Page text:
Pelvic pain and dysfunctional uterine bleeding are common conditions from which millions of women suffer. As a highly regarded interventional radiologist, Dr. Gropper offers help and hope to women for two of the most common issues that lead to pelvic pain and dysfunctional bleeding.
Pelvic Congestion Syndrome is a chronic condition where women experience constant and chronic pelvic pain – often manifesting as a dull ache that is aggravated by long periods of standing.
The condition occurs due to the development of varicose veins in the pelvic area (lower abdomen and groin). These varicose veins typically appear during pregnancy and continue to progress in size. In Pelvic Congestion Syndrome, the valves of veins that help return blood from the pelvic area to the heart become weakened, resulting in the pooling of blood in the veins of the pelvis, which causes pain.
PCS can be a cause of recurrence of varicose veins in the legs after leg vein treatments.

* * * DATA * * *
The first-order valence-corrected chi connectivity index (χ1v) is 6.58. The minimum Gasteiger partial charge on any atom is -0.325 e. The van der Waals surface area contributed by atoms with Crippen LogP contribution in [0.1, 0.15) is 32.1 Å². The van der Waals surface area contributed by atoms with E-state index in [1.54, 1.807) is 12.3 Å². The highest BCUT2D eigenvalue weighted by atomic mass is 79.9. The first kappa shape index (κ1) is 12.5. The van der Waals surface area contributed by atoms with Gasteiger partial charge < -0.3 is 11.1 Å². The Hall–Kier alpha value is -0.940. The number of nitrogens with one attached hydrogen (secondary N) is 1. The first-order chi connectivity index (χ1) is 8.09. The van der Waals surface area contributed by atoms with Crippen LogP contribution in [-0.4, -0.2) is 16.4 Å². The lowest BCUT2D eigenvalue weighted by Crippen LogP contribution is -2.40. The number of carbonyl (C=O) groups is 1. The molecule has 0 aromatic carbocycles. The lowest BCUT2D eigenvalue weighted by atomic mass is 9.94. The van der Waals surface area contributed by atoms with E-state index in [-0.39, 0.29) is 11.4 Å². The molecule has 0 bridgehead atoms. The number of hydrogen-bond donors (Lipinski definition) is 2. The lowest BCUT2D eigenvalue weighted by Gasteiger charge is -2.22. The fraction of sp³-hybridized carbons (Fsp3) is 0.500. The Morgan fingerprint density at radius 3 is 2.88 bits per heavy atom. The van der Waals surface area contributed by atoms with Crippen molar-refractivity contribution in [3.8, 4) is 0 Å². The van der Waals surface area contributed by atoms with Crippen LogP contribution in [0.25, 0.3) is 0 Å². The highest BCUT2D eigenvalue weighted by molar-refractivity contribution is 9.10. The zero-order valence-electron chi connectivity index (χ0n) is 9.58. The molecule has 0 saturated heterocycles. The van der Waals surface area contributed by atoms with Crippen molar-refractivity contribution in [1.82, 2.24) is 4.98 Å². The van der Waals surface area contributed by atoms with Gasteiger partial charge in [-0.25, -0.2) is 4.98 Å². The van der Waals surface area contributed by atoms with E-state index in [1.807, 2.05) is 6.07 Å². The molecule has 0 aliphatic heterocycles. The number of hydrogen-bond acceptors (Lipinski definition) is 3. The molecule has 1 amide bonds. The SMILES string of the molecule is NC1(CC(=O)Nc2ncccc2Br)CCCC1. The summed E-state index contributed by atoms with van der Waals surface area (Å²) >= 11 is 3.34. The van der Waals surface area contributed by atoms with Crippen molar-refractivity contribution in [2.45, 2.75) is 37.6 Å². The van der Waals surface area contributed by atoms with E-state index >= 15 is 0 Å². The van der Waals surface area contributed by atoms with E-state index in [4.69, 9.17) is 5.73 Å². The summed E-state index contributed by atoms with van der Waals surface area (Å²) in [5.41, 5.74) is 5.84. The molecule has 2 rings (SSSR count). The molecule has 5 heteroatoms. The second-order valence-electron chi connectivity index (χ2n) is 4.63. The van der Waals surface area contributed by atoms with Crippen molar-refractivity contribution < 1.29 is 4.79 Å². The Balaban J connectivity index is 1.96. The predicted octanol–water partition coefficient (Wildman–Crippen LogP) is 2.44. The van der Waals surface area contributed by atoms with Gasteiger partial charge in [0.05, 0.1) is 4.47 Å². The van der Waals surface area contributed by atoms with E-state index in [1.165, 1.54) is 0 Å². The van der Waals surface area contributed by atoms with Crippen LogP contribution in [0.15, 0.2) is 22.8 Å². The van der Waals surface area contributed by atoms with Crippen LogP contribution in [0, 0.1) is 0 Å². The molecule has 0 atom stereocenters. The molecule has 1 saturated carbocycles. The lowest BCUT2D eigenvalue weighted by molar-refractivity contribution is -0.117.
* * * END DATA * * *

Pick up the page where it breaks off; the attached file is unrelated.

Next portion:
The preferred treatment for Pelvic Congestion Syndrome is called Ovarian Vein Embolization. The goal of this minimally invasive treatment is to shut down the problematic veins so blood doesn’t collect in the pelvis, thereby relieving pressure and pain.
Dr. Gropper performs the procedure by inserting a thin catheter into the femoral vein located in the groin area. Using fluoroscopic imaging in the cath lab that converts x-rays into real-time video images, Dr. Gropper then guides the catheter to the faulty veins where he uses tiny coils inserted through the catheter to close them off.
One of the most common causes of pelvic pain and bleeding are uterine fibroids, sometimes called “fibroid tumors.” These benign fibroids grow either inside or outside the uterine wall.
Although no one knows what causes fibroids, they do know that the female hormones estrogen and progesterone seem to make them grow.
Not all fibroids cause symptoms, but when they do, these symptoms include:
The recommended treatment for this condition is called Uterine Fibroid Embolization (UFE), and must be performed by an interventional radiologist. Dr. Gropper performs this procedure in our state-of-the-art cath lab. He places a catheter through a small incision through the femoral artery located in your upper thigh and guides the catheter to the arteries that supply blood to the fibroids using x-ray guidance. He then injects a solution of polyvinyl alcohol particles that close off the targeted arteries and block blood flow to the fibroid.
UFE usually takes between one and two hours, and you will be sent home later that day. Full recovery usually takes about a week.